A US Navy (USN) leader says that work continues to refine missions for the Lockheed Martin F-35, including working closely with operators of the type in the Asia-Pacific.
Rear Admiral Christopher Stone is the commander of Task Force 76/3, an experimental unit formed in 2022 that seeks to more deeply integrate the USN and US Marine Corps (USMC) at the leadership and operational levels in the Asia-Pacific region. A focus is improving joint capabilities amid the growing military threat from China.
The task force comprises 11 warships centered on USS America, an amphibious assault ship that operates three USMC types: the short take-off and vertical landing F-35B, in addition to the Bell Boeing V-22 Osprey tiltrotor and Sikorsky CH-53K heavy-lift helicopter.
“These fifth-generation aircraft are incredibly capable,” says Stone of the F-35. “The capabilities that the aircraft itself provides in terms of sensor coverage and weapons capability are truly breathtaking.”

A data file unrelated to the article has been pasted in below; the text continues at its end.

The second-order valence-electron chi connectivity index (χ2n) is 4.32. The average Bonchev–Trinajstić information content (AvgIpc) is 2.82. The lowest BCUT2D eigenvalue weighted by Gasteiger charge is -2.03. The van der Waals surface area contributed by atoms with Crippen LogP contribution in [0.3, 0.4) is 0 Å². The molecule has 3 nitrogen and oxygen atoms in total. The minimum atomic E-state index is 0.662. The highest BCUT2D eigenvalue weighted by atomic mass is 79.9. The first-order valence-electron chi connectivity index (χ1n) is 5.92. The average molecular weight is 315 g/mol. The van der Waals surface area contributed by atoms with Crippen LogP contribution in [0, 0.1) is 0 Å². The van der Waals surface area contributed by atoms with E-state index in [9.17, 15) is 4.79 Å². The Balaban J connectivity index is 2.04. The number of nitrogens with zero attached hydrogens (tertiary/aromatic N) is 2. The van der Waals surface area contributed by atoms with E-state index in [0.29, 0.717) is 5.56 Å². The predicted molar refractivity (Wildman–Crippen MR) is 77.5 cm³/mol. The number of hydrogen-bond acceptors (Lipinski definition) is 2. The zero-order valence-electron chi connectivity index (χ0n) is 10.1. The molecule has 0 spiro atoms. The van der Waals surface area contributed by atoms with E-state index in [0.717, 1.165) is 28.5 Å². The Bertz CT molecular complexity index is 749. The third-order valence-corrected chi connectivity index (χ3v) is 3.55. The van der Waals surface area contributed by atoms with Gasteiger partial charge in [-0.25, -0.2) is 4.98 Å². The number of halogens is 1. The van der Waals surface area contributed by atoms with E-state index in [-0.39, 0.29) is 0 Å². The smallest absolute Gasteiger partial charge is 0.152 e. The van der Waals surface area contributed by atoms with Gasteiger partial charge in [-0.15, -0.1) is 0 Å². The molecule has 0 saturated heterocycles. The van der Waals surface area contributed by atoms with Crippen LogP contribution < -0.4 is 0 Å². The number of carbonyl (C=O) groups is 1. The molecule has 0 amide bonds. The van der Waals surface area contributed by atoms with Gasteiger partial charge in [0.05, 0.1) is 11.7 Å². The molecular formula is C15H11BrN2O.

Stone says that under Task Force 76/3, USMC F-35Bs are supporting both ground forces as well as surface ships.
“We’re also learning how we fuse with the F-35s of our allies and partners in order to contribute to roles and missions as we work together in various support missions around the globe.”
In the Asia-Pacific, close US allies such as Australia, Japan, and South Korea operate the F-35.
Stone also acknowledges that the F-35 has had its share of challenges, but says that this is true of other platforms as well, such as the USN’s fleet of Littoral Combat Ships.
Stone made the remarks during a media roundtable in Singapore. He was in the country for the launch of the annual SEACAT (Southeast Asia Cooperation and Training) exercise, which is designed to boost engagement among the region’s navies.
FlightGlobal asked Stone if the USN continues to pursue the “lightning carrier” concept. In 2022, the USN and USMC deployed 20 F-35Bs aboard USS Tripoli for “high tempo” operations. Ordinarily, vessels like Tripoli carry just six F-35Bs in addition to helicopters.
“Any time that you look at unique ways of being able to execute missions, there is value there,” says Stone, who has led Task Force 76/3 since mid-June.
“We have a range of options at our disposal for performing missions, so yes we are continuing to look at the lightning carrier-type concept.”
He adds, however, that “lightning carrier” is not an immediate priority for the task force, but something that could be explored in the future.
“I think there is promise there, but it’s not something that I’ve spent a lot of effort on in the relatively short time I’ve been in this job.”